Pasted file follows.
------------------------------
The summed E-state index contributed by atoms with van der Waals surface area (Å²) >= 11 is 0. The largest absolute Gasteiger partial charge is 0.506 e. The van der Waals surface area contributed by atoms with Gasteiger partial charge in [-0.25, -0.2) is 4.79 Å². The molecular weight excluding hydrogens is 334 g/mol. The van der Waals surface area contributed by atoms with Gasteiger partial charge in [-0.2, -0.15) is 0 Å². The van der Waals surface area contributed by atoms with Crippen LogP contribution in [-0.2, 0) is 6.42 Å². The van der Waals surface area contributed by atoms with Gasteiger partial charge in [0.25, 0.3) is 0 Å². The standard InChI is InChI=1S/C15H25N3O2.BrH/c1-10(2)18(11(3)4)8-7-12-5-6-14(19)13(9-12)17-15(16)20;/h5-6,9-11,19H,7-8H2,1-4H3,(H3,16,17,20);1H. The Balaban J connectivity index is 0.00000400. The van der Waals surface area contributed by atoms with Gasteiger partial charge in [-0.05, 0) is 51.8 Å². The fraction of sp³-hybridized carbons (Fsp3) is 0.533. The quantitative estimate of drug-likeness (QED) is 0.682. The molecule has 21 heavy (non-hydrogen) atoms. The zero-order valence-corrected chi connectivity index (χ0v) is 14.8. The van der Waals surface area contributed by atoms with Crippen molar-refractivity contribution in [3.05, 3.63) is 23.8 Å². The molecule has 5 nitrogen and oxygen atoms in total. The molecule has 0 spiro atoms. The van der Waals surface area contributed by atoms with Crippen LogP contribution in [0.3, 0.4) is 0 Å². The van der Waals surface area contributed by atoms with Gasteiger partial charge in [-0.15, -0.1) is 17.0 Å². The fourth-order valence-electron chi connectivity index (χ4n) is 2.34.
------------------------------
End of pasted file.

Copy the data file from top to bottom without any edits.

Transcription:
The summed E-state index contributed by atoms with van der Waals surface area (Å²) >= 11 is 0. The largest absolute Gasteiger partial charge is 0.506 e. The van der Waals surface area contributed by atoms with Gasteiger partial charge in [-0.25, -0.2) is 4.79 Å². The molecular weight excluding hydrogens is 334 g/mol. The van der Waals surface area contributed by atoms with Gasteiger partial charge in [-0.2, -0.15) is 0 Å². The van der Waals surface area contributed by atoms with Crippen LogP contribution in [-0.2, 0) is 6.42 Å². The van der Waals surface area contributed by atoms with Gasteiger partial charge in [0.25, 0.3) is 0 Å². The standard InChI is InChI=1S/C15H25N3O2.BrH/c1-10(2)18(11(3)4)8-7-12-5-6-14(19)13(9-12)17-15(16)20;/h5-6,9-11,19H,7-8H2,1-4H3,(H3,16,17,20);1H. The Balaban J connectivity index is 0.00000400. The van der Waals surface area contributed by atoms with Gasteiger partial charge in [-0.05, 0) is 51.8 Å². The fraction of sp³-hybridized carbons (Fsp3) is 0.533. The quantitative estimate of drug-likeness (QED) is 0.682. The molecule has 21 heavy (non-hydrogen) atoms. The zero-order valence-corrected chi connectivity index (χ0v) is 14.8. The van der Waals surface area contributed by atoms with Crippen molar-refractivity contribution in [3.05, 3.63) is 23.8 Å². The molecule has 5 nitrogen and oxygen atoms in total. The molecule has 0 spiro atoms. The van der Waals surface area contributed by atoms with Crippen LogP contribution in [0.3, 0.4) is 0 Å². The van der Waals surface area contributed by atoms with Gasteiger partial charge in [-0.15, -0.1) is 17.0 Å². The fourth-order valence-electron chi connectivity index (χ4n) is 2.34.